ISM Conference 2013
After a week off at Easter, the ISM conference became the 4th conference I had attended in 5 weeks. There was a small overlap with delegates who had attended the previous three conferences, but once again a committed and passionate group of musicians and music educators met together in the stunning surroundings of Queens’ College Cambridge for the musical equivalent of a gastronomic delight of the highest quality. (Actually the food was great too).
High quality music and stimulating discussions were in evidence everywhere. A fabulous jazz quartet (4) got us off to a brilliant start, followed by panel discussions on the future of music education, audience development and venues (12) with good participation from delegates. An interview with John Rutter by Oliver Condy (2) was entertaining as well as informative. Three new compositions by young composers (3) received their world premiers in the superb acoustics of the college chapel, expertly sung by a very talented group of young singers, (22) ably conducted by ISM’s President, Suzi Digby (1). On day 2 Melvyn Tan (1) led a Messiaen masterclass with another 5 exceptionally talented young musicians and we were treated to the most evocative and moving performance of Quatuor pour la fin du temps by Melvyn on piano, Mark Simpson (clarinet), Jack Liebeck (vioin) and Guy Johnson (cello) (+3).
So why did I decide to blog on this topic?
First because, when I mentioned to colleagues that I was to be President of the ISM (2013/2014), I encountered lots of misunderstandings about what the ISM is and who it is for. Essentially, the ISM champions the importance of music and sets out to protect the rights of all of those working in music. It has members for whom it provides a range of support services, including the Registered Private Teacher scheme, a directory of music professionals (the ISM Music Directory), and bespoke legal and insurance cover. The ISM provides CPD and is a member of the council of subject associations. I could go on, but if you are interested, you can find out more at www.ism.org
My second reason follows on from recent blogs in which I have exhorted colleagues to work together for the overall good of music education and lifelong learning – particularly in respect of school aged young people – in and out of school.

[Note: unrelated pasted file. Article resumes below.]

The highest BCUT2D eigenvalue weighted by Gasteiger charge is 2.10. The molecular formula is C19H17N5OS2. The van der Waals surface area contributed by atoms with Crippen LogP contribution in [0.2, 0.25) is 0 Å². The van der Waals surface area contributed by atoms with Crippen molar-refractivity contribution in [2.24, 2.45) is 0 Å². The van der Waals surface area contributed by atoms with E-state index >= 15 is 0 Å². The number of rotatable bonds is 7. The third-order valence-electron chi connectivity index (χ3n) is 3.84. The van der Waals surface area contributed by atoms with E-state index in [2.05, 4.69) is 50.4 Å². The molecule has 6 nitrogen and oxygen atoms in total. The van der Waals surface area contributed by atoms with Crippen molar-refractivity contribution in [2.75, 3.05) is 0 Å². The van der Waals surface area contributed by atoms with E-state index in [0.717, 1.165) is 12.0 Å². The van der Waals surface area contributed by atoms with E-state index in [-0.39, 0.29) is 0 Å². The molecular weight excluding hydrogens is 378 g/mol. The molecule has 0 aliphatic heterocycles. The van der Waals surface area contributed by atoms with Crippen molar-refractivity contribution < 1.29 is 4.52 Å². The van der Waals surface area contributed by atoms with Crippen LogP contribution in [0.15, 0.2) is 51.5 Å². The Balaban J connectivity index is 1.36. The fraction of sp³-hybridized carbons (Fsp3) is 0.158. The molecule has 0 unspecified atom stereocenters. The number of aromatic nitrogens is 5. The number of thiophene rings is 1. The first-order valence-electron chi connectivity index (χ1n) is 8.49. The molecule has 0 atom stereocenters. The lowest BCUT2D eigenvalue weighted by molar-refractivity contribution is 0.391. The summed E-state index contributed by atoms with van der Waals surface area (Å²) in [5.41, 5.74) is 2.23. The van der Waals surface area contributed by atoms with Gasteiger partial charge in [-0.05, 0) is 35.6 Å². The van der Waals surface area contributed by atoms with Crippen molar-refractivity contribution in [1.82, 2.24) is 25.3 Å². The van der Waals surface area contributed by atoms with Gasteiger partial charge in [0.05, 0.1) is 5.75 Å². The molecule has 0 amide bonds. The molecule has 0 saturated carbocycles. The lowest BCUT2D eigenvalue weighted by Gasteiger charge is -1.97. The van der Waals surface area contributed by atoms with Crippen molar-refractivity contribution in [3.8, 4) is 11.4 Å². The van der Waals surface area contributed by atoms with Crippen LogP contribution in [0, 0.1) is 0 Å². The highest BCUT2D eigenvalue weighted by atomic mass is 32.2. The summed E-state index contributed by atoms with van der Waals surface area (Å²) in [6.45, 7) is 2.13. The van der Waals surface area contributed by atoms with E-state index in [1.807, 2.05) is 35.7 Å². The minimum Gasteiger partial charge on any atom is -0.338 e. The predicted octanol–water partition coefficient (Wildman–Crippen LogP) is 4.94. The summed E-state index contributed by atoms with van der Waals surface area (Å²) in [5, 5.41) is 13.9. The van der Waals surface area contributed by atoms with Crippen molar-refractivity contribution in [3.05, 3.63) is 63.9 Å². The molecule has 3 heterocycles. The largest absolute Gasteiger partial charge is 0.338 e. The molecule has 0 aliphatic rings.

In my semi-retirement, I am fortunate to have been able to prioritise the time to attend all of these conferences. Financially, I am also very fortunate to be able to afford to spend time not earning and pay for my own travel, accommodation and conference fees. Both of these are important considerations for colleagues who, by attending conferences are missing teaching or working with the young people, not earning and having to fund themselves or be paid for by cash strapped organisations!
There was a remarkable coherence from the 53 voices at the ISM conference – quality, passion, commitment, inspiration, inclusion, progression etc. And there were similar messages across all four conferences. As a sector we do have a common message. We do speak with a single voice. But too often we still speak alone. Organisations too can work more effectively together for the greater good. That is the responsibility of those leading the organisations. As the current President of the ISM I am one of those leaders and I hereby publicly commit to trying to do this. I look forward to working with other colleagues to the same ends. If you are not already a member of a professional organisation, join one. Use its communications channels to ensure that the leaders stay in touch with the essential work you do on the ground so that we continue to fight for the policies and funding to enable you, through music, to use the power of music to transform lives for the better.
Together we CAN make a difference.
ISM President and music education consultant